The Sign Holders

 

enhanced-buzz-wide-27012-1367322144-6Our pastor was sick. At the last minute, he called up a missionary/social worker in our area and asked him to fill the pulpit. The gentleman didn’t preach so much as tell stories, and the stories he told revolved around his work with the homeless. His primary job was assisting homeless folks who qualified for veterans’ assistance the financial help that they deserved, taking care of the mountain of paperwork and helping them set up budgets, gets jobs, and get off the streets.

A lady in our church had just started collecting backpacks and supplies so members in the church could go downtown and hand them out to the homeless. The idea was to show some kindness and engage with the poor and needy. When the social worker who was filling the pulpit that Sunday heard about the idea, he panned it.

“There are plenty of places in this city where homeless folk can get food. I know personally the charities that hand out breakfast, lunch, and dinner, and provide a roof over people’s head at night for free. The last thing homeless people need is a backpack full of goodies. Chances are that the only thing something like that would do would get them killed, because some other homeless person would want what they had and take it from them by force. And forget about giving those people money! If it seems like a scam, it is.”

It was quite a Sunday message.

It’s been a couple of years since that gentleman filled the pulpit, and since then, my town has seen an explosion of people holding cardboard signs on busy street corners with messages like “Homeless Veteran, Anything Helps. God Bless,” and “Mother of 3, Husband Layed Off”. Usually the signs have at least one (possibly intentional) misspelled word and most invoke God to bless the givers.

But the only thing I think when I see the cardboard sign holders is a scam. If these people wanted help, there are more churches and charities per square foot in my town than in any other place in the world. They don’t need to stand on street corners if what they want is a job and help out of their situation.

Then a friend of mine shared a theory with me. They are part of a social experiment. Some research company has placed these people here in a two-year study (it started as a one-year study, but since the people have been around for longer than one year, it must be a longer study) to measure something. My friend wasn’t sure if the company was measuring the effectiveness of the message on a cardboard sign or whether certain areas in the city are more generous than others or whether the weather affected people’s giving, but it must be something like that.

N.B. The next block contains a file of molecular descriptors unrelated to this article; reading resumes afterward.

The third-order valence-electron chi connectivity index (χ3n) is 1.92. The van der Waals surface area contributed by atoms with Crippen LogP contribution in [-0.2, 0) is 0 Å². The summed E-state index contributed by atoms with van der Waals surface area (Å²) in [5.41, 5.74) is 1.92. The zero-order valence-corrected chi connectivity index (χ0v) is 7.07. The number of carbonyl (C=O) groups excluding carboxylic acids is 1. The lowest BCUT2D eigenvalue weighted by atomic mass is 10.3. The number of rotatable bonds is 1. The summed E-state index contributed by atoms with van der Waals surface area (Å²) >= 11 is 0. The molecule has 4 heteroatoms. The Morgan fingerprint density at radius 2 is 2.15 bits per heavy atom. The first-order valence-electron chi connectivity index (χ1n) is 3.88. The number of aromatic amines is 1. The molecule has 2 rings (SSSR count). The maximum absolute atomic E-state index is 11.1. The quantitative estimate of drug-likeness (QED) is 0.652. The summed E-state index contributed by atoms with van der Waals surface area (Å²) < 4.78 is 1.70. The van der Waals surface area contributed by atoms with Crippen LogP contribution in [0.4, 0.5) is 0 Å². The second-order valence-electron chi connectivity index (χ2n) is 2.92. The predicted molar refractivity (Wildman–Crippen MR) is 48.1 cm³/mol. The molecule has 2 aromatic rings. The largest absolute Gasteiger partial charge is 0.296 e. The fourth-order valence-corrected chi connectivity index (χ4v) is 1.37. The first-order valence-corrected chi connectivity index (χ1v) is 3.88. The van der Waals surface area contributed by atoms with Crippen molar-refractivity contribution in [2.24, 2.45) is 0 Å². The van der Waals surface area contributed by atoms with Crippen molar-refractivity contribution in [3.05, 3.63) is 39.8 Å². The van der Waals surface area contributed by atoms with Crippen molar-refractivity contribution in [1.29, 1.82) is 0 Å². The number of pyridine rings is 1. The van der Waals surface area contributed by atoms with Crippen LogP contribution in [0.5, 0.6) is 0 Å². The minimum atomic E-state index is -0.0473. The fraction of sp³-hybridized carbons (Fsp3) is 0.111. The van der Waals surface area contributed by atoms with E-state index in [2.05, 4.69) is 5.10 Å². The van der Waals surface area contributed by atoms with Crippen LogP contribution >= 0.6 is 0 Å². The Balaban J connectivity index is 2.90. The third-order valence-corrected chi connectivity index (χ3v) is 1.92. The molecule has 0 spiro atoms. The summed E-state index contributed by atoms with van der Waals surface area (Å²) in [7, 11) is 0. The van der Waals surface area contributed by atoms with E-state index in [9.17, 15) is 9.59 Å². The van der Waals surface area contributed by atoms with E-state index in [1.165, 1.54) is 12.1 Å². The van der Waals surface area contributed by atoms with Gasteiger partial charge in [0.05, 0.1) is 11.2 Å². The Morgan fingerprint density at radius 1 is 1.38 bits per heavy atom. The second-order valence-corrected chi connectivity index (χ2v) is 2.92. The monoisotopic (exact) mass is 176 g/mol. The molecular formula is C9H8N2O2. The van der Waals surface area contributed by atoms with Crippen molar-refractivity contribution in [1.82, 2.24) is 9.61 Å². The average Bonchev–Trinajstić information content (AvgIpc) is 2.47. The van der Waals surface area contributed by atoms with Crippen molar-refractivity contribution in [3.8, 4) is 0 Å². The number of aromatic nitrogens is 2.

It all makes sense! And better yet, it means that I really don’t need to feel bad for the people holding the signs. They are just doing their job for the research company. Nor do I have to feel angered with them for taking the lazy way out instead of getting jobs. They do have jobs; they stand on street corners for the purpose of a social experiment!

Of course, it could also be that I am just not a compassionate person.

What do you think when you pass someone holding a cardboard sign, asking for help?

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4 responses to “The Sign Holders

  1. Depends on the street corner & whether or not I know them & their situation personally. Most I know that DO need help use those charitable services to get help. Or as I may have mentioned on FB – in Feb when your Uncle Mark was in hospital & our snowblower was busted – I called our church to get a few telephone numbers of people in recovery programs and or families in need where the husband/dad was out of work. I called for help & got a yes I’ll come help you with 1st call. He had no idea what I would pay him or how long & hard we’d both have to work to clear the 10″ of VERY heavy snow from our driveway & walks. I paid him what I could afford. (It was precious little compared to the gratitude I felt). So here’s my answer re your ?: Presuming someone is physically capable – enabled – not disabled or mentally ill or w PTSD & such – I believe God will always provide their needs without a scam or sign. One ? For you – your pic on this blog looks like you were conducting your own social experiment. It’s provocative. Did you really do this or was it just staged. 2nd ? – who funded the research ? Grant provided by our tax dollars to see if sign holders vote? Such a sceptic.

  2. I used to fill a prick at my heart when I see those people. Working at the university scarred me a bit. There are many beggers on the diag every day and you could go broke trying to help. I also know that we know someone who was in a position to hire people and offered some of the corner standers work. They declined saying they could make more begging on a corner. I do feel however that our churches are not doing the job they could with helping agencies in their community reach out to the poor. Our church partners with Hope Clinic that provides food, health care, basic needs to the poor in the area. I know we have had to have help from time to time and the church was there to fill our needs.

    • Our church just finished a food drive w 5 other area churches to restock the area food pantry. And yes there are times I can give, times I can’t and sometimes now w me unable to work we’ve gotten some anonymous help from time to time that allows us gas & a visit to the pantry. (In our area they charge teeny amounts to preserve dignity but if you speak to the pantry manager they can waive if you seriously don’t even have $5 bucks

  3. I never give money but have been known to offer to buy them a sandwich or bar of chocolate the ones who genuinely need help are always grateful

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